Nawaz urges US to side with Pakistan against Indian aggression

Published October 23, 2015
Prime Minister Nawaz Sharif with head of US Institute of Peace Nancy Lindborg. —APP
Prime Minister Nawaz Sharif with head of US Institute of Peace Nancy Lindborg. —APP

WASHINGTON: Prime Minister Nawaz Sharif urged the United States to take Pakistan's side in its long-standing dispute with rival nuclear power India or run the risk of escalating conflict.

Speaking in Washington on Friday, a day after talks with US President Barack Obama, Nawaz said Pakistan was ready to help Afghanistan revive peace talks with Taliban rebels.

But he made it clear that his main priority was seeking international support to compel India to negotiate over the future of the disputed province of Kashmir.

The premier charged India of stepping up ceasefire violations across the Line of Control and Working Boundary.

“While refusing dialogue, India is engaged in a major arms buildup, regrettably with the active assistance of several powers,” he said, in an address to the US Institute for Peace.

“It has adopted dangerous military doctrines. This will compel Pakistan to take several countermeasures to preserve credible deterrence.”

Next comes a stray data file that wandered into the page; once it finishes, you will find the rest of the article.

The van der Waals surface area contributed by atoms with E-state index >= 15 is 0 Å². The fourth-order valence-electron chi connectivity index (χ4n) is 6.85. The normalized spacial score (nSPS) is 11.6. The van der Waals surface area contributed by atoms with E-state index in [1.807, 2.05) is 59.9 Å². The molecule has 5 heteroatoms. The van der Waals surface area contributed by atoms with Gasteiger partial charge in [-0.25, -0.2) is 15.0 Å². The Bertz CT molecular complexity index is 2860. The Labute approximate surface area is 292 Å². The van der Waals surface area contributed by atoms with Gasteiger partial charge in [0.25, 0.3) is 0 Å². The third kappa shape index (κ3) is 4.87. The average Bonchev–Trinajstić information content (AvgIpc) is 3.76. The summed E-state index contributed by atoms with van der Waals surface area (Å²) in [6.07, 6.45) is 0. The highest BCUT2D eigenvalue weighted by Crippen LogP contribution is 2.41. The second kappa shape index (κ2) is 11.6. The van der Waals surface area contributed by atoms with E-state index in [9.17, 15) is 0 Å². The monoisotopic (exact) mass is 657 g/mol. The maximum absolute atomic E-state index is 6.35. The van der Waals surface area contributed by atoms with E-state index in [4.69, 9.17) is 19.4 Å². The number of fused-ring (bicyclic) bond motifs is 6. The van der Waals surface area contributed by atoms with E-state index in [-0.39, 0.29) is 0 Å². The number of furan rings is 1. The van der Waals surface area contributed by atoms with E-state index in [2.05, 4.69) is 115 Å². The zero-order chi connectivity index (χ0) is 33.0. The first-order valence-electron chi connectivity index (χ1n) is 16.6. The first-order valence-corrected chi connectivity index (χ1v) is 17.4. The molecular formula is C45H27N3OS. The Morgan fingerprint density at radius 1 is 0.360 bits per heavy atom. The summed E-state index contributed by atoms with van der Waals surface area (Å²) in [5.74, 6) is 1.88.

“Obviously the Pakistan-India relationship poses the most difficult and urgent challenge,” Nawaz said.

“I believe a close review of some of the existing assumptions and analysis and greater attention to Pakistan's views and interests would be useful in enabling Washington to play a constructive role in averting the ever present danger of escalation and in promoting stability in South Asia."

He also noted “a stream of hostile statements by the Indian political and military leadership.”

At the White House on Thursday, Nawaz and Obama had agreed to help Afghanistan re-start peace talks that broke off in early August when it emerged that Taliban leader Mullah Omar had been dead for two years.

Pakistan has been accused of covertly supporting the Afghan Taliban in its guerrilla campaign against Kabul and allied Nato forces.

Nawaz insisted his country has no interest in backing the Taliban's campaign of violence, but pleaded that Pakistan “cannot bring them to the table and be asked to kill them at the same time."

Of far more importance, he suggested, was Islamabad's relationship with India, pressuring Washington not to continue pursuing warmer ties with his giant neighbour.

“There is no alternative for the two countries but to resume a comprehensive dialogue to resolve all outstanding issues, including the core issue of Jammu and Kashmir,” he said.

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